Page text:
|Best line in the show was delivered in this moment.|
Man, the Agents of S.H.I.E.L.D. pilot was... kind of boring. Not even the constant Marvel Movie universe sly references (gamma radiation! Super soldier serum! Extremis!) and an amazing Cobie Smulders appearance could really keep me totally interested. This has to be the most mainstream middle-of-the-road show to ever have Joss Whedon's name connected to it, and I'm including Roseanne and the early 90s version of Parenthood to that equation.
I'm guessing the middle-of-the-road-ness might just be to ease in folks like my parents, who will tune into anything resembling a cop show and also just really like Ming-Na Wen (when did she stop being just Ming-Na?). And as the show goes on, it'll get more genre-friendly. Hopefully. That end was so super-cheesy that my side hurt.
And I have to admit to having total and complete nostalgia giddiness of seeing the Grr-Argh monster once more. I miss that little paper Mutant Enemy.
So, quick breakdown of the Good:
- Seeing old friends like Ron Glass and J. August Richards. Although, I'm a little freaked out by how Richards appears to be going grey. Remember when Gunn was, like, just slightly too old to still be considered a juvenile delinquent? I do. But he got a great role for the episode and I always feel like he should be much more famous than he really is. So, hopefully this episode will help him get more notice.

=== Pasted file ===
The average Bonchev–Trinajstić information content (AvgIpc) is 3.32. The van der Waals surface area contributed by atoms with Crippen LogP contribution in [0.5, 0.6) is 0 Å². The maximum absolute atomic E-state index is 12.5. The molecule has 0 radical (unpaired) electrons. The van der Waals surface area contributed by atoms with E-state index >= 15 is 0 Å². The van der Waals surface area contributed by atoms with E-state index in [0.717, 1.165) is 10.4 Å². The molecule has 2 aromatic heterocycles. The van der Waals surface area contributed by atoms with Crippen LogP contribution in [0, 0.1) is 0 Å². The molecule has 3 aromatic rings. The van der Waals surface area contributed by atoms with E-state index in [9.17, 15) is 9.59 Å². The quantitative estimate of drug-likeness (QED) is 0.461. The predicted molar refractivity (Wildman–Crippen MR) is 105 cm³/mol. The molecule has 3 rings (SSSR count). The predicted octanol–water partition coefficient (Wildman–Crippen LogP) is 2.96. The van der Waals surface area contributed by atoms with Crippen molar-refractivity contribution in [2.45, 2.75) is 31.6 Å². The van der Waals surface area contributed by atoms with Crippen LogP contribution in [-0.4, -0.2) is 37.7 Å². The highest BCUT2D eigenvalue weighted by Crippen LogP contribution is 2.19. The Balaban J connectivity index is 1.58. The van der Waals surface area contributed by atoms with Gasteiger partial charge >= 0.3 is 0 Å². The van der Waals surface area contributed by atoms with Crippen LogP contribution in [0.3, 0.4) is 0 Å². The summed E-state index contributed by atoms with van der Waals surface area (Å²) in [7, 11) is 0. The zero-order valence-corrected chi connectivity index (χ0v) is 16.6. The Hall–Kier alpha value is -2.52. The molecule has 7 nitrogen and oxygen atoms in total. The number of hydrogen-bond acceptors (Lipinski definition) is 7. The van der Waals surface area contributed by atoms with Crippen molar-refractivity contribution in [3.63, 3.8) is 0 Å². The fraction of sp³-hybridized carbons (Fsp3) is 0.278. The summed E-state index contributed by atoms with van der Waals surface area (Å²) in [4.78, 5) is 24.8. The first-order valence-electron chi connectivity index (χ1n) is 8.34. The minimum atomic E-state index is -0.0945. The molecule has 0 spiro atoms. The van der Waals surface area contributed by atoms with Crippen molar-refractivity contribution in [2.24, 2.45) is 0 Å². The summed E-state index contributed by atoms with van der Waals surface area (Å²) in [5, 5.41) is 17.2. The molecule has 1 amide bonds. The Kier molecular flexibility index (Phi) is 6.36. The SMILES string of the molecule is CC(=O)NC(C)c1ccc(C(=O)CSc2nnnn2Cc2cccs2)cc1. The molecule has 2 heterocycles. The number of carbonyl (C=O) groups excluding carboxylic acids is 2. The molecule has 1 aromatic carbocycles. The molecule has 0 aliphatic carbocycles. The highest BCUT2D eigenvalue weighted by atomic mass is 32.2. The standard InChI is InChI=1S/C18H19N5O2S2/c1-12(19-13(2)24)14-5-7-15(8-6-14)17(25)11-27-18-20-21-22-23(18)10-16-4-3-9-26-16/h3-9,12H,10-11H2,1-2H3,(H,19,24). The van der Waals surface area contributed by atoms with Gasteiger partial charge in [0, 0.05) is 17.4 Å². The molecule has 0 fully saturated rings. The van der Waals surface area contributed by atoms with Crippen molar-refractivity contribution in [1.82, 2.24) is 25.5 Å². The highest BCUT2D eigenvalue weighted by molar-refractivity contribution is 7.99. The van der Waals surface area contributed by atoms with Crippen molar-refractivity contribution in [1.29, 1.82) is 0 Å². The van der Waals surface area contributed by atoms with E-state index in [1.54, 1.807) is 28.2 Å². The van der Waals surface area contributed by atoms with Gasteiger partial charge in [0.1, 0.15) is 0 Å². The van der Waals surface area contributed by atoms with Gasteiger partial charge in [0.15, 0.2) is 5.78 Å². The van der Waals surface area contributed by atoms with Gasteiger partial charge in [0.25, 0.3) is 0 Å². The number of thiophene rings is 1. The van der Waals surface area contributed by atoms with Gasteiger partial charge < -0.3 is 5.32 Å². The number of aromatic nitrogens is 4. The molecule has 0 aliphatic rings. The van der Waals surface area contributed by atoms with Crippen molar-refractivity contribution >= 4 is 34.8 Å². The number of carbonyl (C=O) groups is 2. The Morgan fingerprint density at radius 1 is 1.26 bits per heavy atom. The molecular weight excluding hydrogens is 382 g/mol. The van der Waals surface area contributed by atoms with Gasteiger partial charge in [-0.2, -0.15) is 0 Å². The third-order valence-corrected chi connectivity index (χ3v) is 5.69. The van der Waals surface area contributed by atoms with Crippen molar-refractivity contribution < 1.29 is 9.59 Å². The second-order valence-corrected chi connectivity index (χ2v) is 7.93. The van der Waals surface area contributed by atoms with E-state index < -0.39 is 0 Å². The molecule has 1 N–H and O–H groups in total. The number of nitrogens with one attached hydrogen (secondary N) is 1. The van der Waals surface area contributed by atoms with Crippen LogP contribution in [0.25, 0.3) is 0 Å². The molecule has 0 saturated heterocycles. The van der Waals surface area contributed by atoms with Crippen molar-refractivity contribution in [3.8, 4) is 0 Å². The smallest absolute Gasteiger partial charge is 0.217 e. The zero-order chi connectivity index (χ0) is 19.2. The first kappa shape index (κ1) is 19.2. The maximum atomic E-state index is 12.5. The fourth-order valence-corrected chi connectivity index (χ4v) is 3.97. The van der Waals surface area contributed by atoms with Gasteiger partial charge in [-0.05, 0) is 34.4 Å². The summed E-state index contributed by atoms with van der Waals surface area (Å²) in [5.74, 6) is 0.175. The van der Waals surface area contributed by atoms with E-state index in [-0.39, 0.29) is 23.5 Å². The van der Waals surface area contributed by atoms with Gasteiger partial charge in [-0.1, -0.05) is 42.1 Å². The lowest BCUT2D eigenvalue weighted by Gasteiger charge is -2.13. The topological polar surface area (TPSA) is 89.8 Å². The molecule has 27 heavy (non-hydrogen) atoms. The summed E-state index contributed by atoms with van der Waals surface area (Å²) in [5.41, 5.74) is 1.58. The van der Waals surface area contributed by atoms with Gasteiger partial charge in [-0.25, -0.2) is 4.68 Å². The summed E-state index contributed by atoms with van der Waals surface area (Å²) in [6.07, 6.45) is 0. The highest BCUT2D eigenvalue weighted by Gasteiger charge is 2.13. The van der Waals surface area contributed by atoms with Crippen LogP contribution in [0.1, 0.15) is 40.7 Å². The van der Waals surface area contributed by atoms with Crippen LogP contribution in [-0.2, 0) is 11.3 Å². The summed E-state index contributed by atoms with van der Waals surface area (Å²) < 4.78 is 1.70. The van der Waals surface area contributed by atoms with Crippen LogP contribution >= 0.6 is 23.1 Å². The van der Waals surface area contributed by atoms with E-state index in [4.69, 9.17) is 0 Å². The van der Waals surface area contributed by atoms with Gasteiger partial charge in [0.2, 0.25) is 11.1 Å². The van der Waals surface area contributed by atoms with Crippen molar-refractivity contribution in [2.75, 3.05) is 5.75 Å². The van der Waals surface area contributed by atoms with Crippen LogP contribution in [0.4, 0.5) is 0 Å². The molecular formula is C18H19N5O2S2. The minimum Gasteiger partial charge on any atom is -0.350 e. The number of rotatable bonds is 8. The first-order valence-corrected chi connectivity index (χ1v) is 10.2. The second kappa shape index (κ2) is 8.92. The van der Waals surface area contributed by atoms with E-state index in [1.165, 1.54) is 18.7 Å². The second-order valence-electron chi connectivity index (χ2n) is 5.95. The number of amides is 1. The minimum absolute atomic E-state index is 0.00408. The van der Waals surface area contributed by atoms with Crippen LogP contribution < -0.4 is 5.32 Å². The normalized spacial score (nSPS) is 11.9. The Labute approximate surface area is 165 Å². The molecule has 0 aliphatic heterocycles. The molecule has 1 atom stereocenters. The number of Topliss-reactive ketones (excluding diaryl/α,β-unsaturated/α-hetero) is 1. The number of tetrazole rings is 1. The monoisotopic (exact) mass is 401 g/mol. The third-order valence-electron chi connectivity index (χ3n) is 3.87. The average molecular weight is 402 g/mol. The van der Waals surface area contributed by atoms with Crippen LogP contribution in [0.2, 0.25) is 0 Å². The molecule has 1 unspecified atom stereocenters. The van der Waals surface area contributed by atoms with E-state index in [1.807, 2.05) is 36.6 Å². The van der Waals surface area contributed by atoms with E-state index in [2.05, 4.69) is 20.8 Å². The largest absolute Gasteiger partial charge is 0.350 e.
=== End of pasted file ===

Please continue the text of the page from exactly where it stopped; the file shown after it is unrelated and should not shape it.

- Clark Gregg. Clark Gregg. Clark Gregg. I would not watch this show if Coulson was not in it. I do fear that he's actually a robot, but I'll take what I can get. It is a teeny bit weird to have Coulson as the central character, however, as he's a little... aloof. And it does feel like there might be a Doyle-esque situation in the making, if Clark doesn't want to hang around forever.
- Actors that can handle Whedon-style dialogue. It takes a special brand of actor to be able to wrap your tongue around the twisty-jokey dialogue of not just Joss Whedon but of Jed and Marissa as well. The cast handled it beautifully, much better than any other Whedon cast managed in a first episode.
- Bear McCreary's scoring, which is suitably super-hero-y and lush.
- Two main characters played by Asian-American actresses? And the characters aren't even related?! Again, it's a shame that something like that gets me this excited but... that's nice to see.
- Whedon has this weird ability to cast really bland looking guys. Eventually, you do start to be able to remember which one is which, but right now I've got "Tech Guy" and "Poor Man's Sam Witwer".
- What the hell was that ending? Slow-mo? Bullet to the head that's not actually deadly? No follow-up with the character as to how they're going to help him pull his shitty life together? I don't understand how they thought that was a decent ending.
- Man, I wonder how much damage the set takes for all those heavy dropping anvils about the pasts of characters.